Rhea's Pop-up Crater
Rhea's surface gains some depth in this stereo image, or anaglyph, which features the bright and geologically young-looking rayed crater on the moon's leading hemisphere. The view was created from images taken during Cassini's close encounter with Rhea (1,528 kilometers, or 949 miles across) on Aug. 30, 2007.
The crater is 48 kilometers (30 miles) wide, and its rays extend several hundred kilometers outward. The rim of this crater is quite sharply defined, and there are few small craters overprinted onto it. These characteristics, along with the brightness of the crater and its rays are indicative of a feature formed relatively recently in geologic history.
The hummocky floor of the crater possesses a central peak and clusters of small craters. The little craters may be secondary impact sites, formed by ejecta from the primary impact that landed in the crater, or they could have been formed by material that had broken off of the body that struck Rhea.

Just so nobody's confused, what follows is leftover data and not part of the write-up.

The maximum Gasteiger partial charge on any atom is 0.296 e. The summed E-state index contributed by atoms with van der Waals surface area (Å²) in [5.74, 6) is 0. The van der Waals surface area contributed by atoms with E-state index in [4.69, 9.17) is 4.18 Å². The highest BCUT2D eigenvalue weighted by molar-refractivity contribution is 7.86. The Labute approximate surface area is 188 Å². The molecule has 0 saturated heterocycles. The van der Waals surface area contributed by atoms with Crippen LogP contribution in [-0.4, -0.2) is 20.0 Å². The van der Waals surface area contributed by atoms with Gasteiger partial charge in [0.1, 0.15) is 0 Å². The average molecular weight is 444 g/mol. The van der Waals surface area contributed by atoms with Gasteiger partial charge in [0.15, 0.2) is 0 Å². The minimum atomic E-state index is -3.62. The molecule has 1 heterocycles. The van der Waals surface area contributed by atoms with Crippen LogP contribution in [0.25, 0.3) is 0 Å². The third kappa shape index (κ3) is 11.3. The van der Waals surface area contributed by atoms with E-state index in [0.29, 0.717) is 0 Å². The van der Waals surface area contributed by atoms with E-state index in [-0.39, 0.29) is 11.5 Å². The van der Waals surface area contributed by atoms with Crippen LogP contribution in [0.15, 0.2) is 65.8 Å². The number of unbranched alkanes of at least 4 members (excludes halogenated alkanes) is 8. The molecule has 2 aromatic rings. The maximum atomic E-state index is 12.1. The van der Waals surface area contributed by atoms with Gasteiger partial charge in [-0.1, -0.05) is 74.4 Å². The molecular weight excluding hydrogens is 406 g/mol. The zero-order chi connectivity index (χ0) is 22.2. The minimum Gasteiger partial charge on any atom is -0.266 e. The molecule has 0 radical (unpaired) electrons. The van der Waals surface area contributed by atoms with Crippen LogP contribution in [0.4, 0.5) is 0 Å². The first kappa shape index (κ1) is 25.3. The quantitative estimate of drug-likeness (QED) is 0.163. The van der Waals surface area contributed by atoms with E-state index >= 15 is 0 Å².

For an even higher resolution view of this feature, see Catch That Crater.
This stereo image is a mosaic consisting of seven Cassini spacecraft narrow-angle camera images. The view is an orthographic projection centered on 12 degrees south latitude, 112 degrees west longitude and has a resolution of 45 meters (148 feet) per pixel. An orthographic view is most like the view seen by a distant observer looking through a telescope. North is up.
The clear filter images for this stereo image were taken from distances ranging from about 17,000 kilometers (10,600 miles, for the red-colored image) to 7,500 kilometers (4,700 miles, for the blue/green-colored image) from Rhea.